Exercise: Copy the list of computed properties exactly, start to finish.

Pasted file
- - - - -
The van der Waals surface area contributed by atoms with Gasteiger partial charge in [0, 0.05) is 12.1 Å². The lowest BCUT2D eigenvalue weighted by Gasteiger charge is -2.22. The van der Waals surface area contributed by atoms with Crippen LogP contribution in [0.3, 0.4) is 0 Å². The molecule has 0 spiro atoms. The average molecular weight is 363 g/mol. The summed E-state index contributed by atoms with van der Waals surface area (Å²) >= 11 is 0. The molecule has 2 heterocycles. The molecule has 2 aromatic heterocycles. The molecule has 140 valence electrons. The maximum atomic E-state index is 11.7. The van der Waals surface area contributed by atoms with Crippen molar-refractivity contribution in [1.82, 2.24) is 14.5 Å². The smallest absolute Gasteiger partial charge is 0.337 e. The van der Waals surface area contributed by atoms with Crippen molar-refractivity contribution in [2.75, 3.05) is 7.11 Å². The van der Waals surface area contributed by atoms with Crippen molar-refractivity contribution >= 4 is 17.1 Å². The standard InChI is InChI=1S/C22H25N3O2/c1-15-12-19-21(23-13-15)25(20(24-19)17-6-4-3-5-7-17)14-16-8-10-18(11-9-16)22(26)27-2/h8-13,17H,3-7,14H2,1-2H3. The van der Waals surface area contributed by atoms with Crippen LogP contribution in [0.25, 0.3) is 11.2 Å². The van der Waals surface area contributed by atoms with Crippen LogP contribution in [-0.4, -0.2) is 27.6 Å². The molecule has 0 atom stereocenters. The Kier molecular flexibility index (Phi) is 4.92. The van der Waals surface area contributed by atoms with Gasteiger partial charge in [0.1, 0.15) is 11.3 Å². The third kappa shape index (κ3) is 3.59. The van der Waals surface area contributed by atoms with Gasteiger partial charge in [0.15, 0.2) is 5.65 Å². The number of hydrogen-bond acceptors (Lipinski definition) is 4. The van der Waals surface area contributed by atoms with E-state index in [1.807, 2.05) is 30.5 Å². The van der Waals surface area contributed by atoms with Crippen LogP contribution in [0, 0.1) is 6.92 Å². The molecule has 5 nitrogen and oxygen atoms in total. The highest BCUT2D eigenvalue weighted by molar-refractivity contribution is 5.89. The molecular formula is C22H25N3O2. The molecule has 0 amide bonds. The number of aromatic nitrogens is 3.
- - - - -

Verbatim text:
The van der Waals surface area contributed by atoms with Gasteiger partial charge in [0, 0.05) is 12.1 Å². The lowest BCUT2D eigenvalue weighted by Gasteiger charge is -2.22. The van der Waals surface area contributed by atoms with Crippen LogP contribution in [0.3, 0.4) is 0 Å². The molecule has 0 spiro atoms. The average molecular weight is 363 g/mol. The summed E-state index contributed by atoms with van der Waals surface area (Å²) >= 11 is 0. The molecule has 2 heterocycles. The molecule has 2 aromatic heterocycles. The molecule has 140 valence electrons. The maximum atomic E-state index is 11.7. The van der Waals surface area contributed by atoms with Crippen molar-refractivity contribution in [1.82, 2.24) is 14.5 Å². The smallest absolute Gasteiger partial charge is 0.337 e. The van der Waals surface area contributed by atoms with Crippen molar-refractivity contribution in [2.75, 3.05) is 7.11 Å². The van der Waals surface area contributed by atoms with Crippen molar-refractivity contribution >= 4 is 17.1 Å². The standard InChI is InChI=1S/C22H25N3O2/c1-15-12-19-21(23-13-15)25(20(24-19)17-6-4-3-5-7-17)14-16-8-10-18(11-9-16)22(26)27-2/h8-13,17H,3-7,14H2,1-2H3. The van der Waals surface area contributed by atoms with Crippen LogP contribution in [0.25, 0.3) is 11.2 Å². The van der Waals surface area contributed by atoms with Crippen LogP contribution in [-0.4, -0.2) is 27.6 Å². The molecule has 0 atom stereocenters. The Kier molecular flexibility index (Phi) is 4.92. The van der Waals surface area contributed by atoms with Gasteiger partial charge in [0.1, 0.15) is 11.3 Å². The third kappa shape index (κ3) is 3.59. The van der Waals surface area contributed by atoms with Gasteiger partial charge in [0.15, 0.2) is 5.65 Å². The number of hydrogen-bond acceptors (Lipinski definition) is 4. The van der Waals surface area contributed by atoms with E-state index in [1.807, 2.05) is 30.5 Å². The van der Waals surface area contributed by atoms with Crippen LogP contribution in [0, 0.1) is 6.92 Å². The molecule has 5 nitrogen and oxygen atoms in total. The highest BCUT2D eigenvalue weighted by molar-refractivity contribution is 5.89. The molecular formula is C22H25N3O2. The molecule has 0 amide bonds. The number of aromatic nitrogens is 3.